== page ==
When I’m working with a client, I essentially have only one function: to hold a high vibration and stream as much energy as I can. I do not see them as broken in any way, or as depressed, in pain or unhappy. I do not focus on their problems at all. What I do is hold a vision of them at their strongest, at their best. I see them for Who They Really Are and I stream as much energy toward that vision as I can. Before I really turn on that spigot, though, I do my best to get the client to connect with whatever it is they’re trying to release. So, I poke around at the problem a bit. The client must allow themselves to feel the emotion. They don’t even necessarily need to know what it’s about, although in my sessions we do tend to explore the cause (it helps to make peace with the logical mind at the same time). Once they’ve connected with the frequency of what they want to release, I start flowing a high vibration at them with full force. What this does, is turn on the pressure – it’s as though you have a rope tied around your left wrist and it’s pulling up. That’s your inner being pulling you up to its higher frequency. You don’t really have any control over what that frequency is. Your life experience causes you to add to this energy inadvertently. But your right hand is holding on to a rope which is pulling down. This rope is not tied to you, so you can let it go at any time. This second rope represents that lower frequency. When someone connects with the frequency of who you really are and streams it at you, the rope that’s tied to your left hand begins to pull harder, causing the pressure caused by the opposing ropes to increase. Now, one of two things is going to happen:
1.) You either have to get away from the person who is causing the rope which is pulling upward to pull harder (in a session, the coach has to judge if the person is able to release the belief, or if the pain is too great and they need to back off)
2.) You have to let go of the rope that’s pulling you down and shift the energy to a higher frequency
Releasing the pain
As Ger connected with the fear, pain and anger of that little boy who’d never been allowed to feel his feelings, because at some point, he’d decided that they were inappropriate, the energy I was streaming at him began to pull him up. Ger had to allow himself to experience all the emotions. He had to move through them in order to move up the emotional scale.
He realized that what he was most afraid of, was trying to contact his birth mother, only to have her refuse to meet him. It would be like being rejected all over again. Because that’s what this was really about: he had been rejected. His pain and anger were justified. He didn’t have to be ashamed of these emotions. He was absolutely allowed to feel them and they had nothing to do with how much he loved his parents or how good they had been to him. It did not mean that he was ungrateful.
His refusal to allow himself to feel these emotions had kept him stuck in an energy of rejection and unworthiness. While Ger has always been mostly confident, there had always been a part of him that had been looking for validation. He wanted acceptance. He wanted to be told that he was good enough. This part hadn’t run his life or his career, but it had affected him in certain ways. While it hadn’t controlled all or even a large part him, it had controlled some of his thoughts about himself and the world. While he hadn’t been constantly suffering, it had caused periodic pain.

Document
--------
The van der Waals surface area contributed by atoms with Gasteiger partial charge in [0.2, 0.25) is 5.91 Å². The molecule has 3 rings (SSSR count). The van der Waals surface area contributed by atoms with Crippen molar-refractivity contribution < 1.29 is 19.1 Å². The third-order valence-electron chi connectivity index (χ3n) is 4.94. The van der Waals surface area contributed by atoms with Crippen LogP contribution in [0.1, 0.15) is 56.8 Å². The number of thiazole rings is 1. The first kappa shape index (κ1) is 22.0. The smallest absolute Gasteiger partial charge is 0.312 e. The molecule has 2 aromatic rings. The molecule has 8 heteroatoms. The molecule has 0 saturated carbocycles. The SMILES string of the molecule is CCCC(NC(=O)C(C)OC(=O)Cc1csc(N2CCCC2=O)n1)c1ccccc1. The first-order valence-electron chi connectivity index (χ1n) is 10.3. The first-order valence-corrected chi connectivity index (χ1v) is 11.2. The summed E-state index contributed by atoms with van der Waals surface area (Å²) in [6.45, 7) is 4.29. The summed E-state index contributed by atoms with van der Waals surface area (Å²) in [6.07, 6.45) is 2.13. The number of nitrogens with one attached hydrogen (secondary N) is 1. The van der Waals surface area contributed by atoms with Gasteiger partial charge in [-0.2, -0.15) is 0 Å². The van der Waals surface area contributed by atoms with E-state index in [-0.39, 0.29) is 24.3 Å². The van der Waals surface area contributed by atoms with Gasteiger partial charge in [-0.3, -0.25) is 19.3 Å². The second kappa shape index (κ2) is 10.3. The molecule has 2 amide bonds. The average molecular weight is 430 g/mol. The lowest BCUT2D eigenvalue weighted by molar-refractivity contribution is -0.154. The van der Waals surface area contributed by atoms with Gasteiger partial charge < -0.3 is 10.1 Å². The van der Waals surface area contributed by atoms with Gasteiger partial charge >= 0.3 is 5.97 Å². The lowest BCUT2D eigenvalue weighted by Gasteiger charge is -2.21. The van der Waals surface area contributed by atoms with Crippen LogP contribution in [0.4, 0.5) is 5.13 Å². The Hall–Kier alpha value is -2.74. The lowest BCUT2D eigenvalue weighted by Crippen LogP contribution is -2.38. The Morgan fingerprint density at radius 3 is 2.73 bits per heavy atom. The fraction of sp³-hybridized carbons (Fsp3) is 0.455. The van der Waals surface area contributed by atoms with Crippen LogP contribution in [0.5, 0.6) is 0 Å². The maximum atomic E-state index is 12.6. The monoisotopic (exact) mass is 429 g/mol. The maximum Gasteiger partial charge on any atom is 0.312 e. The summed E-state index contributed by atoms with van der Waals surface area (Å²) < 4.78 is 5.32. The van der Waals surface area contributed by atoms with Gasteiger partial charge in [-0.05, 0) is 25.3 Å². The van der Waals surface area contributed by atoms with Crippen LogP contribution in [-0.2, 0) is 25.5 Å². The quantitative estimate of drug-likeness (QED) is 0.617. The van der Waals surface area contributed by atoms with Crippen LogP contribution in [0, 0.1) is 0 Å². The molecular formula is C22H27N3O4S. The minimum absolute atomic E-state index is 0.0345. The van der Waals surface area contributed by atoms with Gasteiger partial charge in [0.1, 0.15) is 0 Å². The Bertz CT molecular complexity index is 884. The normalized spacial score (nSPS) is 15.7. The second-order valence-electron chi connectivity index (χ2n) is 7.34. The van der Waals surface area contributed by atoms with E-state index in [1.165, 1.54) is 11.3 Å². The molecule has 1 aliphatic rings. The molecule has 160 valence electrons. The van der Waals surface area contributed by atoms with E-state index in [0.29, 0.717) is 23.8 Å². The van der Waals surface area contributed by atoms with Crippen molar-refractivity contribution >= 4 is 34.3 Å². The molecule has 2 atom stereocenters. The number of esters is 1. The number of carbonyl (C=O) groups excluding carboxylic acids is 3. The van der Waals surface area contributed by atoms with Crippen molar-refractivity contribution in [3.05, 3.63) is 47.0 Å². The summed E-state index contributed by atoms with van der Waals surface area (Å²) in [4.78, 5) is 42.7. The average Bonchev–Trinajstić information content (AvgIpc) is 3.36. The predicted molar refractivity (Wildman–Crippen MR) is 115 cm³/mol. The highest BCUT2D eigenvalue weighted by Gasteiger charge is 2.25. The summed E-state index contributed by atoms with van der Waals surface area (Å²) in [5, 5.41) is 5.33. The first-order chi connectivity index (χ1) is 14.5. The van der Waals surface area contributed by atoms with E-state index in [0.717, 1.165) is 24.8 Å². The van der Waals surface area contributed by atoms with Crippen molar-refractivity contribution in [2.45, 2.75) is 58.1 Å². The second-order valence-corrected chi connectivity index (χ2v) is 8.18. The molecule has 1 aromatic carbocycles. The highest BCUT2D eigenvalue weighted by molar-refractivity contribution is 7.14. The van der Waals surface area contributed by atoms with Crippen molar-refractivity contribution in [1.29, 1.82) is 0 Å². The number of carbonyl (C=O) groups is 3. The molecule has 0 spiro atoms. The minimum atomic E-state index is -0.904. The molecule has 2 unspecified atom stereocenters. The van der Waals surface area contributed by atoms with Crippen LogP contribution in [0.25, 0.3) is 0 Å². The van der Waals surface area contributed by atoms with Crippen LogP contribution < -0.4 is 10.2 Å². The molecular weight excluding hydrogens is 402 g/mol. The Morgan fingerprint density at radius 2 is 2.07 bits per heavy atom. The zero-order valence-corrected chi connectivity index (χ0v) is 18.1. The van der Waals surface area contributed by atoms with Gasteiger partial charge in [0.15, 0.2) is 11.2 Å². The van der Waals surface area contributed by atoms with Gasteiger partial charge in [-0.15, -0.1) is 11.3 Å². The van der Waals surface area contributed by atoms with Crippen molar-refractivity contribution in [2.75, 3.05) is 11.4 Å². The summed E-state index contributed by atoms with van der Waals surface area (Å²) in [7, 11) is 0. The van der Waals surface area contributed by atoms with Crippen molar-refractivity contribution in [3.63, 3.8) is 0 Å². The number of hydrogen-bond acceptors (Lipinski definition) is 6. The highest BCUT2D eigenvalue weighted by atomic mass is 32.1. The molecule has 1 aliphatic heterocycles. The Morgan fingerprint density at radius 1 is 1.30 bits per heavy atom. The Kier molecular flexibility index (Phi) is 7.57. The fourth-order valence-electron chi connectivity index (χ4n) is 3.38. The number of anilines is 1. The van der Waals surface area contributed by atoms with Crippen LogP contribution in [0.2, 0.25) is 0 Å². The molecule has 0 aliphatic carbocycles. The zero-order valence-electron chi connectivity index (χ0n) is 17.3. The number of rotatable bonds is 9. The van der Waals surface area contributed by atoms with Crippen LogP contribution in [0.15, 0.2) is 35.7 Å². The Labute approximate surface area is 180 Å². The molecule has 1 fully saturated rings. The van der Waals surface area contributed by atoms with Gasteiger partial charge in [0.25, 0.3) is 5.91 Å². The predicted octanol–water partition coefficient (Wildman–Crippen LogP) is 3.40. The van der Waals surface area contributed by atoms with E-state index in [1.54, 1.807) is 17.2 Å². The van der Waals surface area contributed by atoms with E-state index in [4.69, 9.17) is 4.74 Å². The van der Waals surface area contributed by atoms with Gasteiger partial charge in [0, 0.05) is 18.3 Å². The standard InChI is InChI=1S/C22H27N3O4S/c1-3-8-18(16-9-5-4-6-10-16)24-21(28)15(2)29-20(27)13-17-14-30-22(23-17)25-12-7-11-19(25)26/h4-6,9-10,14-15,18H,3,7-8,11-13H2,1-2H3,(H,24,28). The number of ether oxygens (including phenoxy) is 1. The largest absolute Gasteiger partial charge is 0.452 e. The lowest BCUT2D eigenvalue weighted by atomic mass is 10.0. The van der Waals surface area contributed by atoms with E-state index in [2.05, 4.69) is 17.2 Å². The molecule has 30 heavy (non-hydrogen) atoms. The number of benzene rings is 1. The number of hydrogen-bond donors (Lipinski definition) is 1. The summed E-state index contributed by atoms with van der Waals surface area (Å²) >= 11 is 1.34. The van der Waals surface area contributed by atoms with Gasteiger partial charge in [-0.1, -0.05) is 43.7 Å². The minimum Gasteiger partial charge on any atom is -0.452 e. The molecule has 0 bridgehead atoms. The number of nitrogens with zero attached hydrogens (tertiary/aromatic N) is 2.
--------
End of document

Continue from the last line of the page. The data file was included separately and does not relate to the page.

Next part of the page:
The shift that Ger experienced will take some time to integrate. This isn’t therapy, which can take months or years to produce small changes. What took place was an actual shift of energy, one which will now trickle down through Ger’s energy body into his physical reality. While he physically felt the pressure build and then release during the session, the coming days and weeks will bring more subtle changes. He may begin to feel slightly more confident in certain situations (keeping in mind that Ger has always been quite confident. This belief was not ruining his life or anything). He may relate to his family a little differently, allowing himself to connect with them even more deeply. And he may well find the courage to finally contact his birth mother. I urged Ger to take his time with that, to make sure he was truly ready and not try to “push through the fear” as he might well be inclined to do (he’s also a head through the wall person, just like me, so I recognize the tendency all too well). That fear will subside more and more in the coming weeks as Ger stabilizes at this new vibration, making it easier and less emotionally wrought to take the ultimate step.
I’m grateful and honored to have been allowed to be a part of Ger’s journey. And I’m incredibly thankful that he’s allowed me to share this experience with you. I hope it’s been interesting if not helpful to you. I’d love to hear your impressions in the comments.
[Update: A reply on Twitter made me aware that this post could read as though I’m somehow attacking the birth mother. I’m not. This was about Ger’s experience and unresolved pain, not hers. For the record, I don’t for a second believe that she did anything wrong, and often, giving up a child can be the noblest thing a woman can do. I am in no way diminishing the sacrifice many girls and women make or how hard it must be for them. But again, this post was specifically about the pain that the adopted child feels and how to release that.]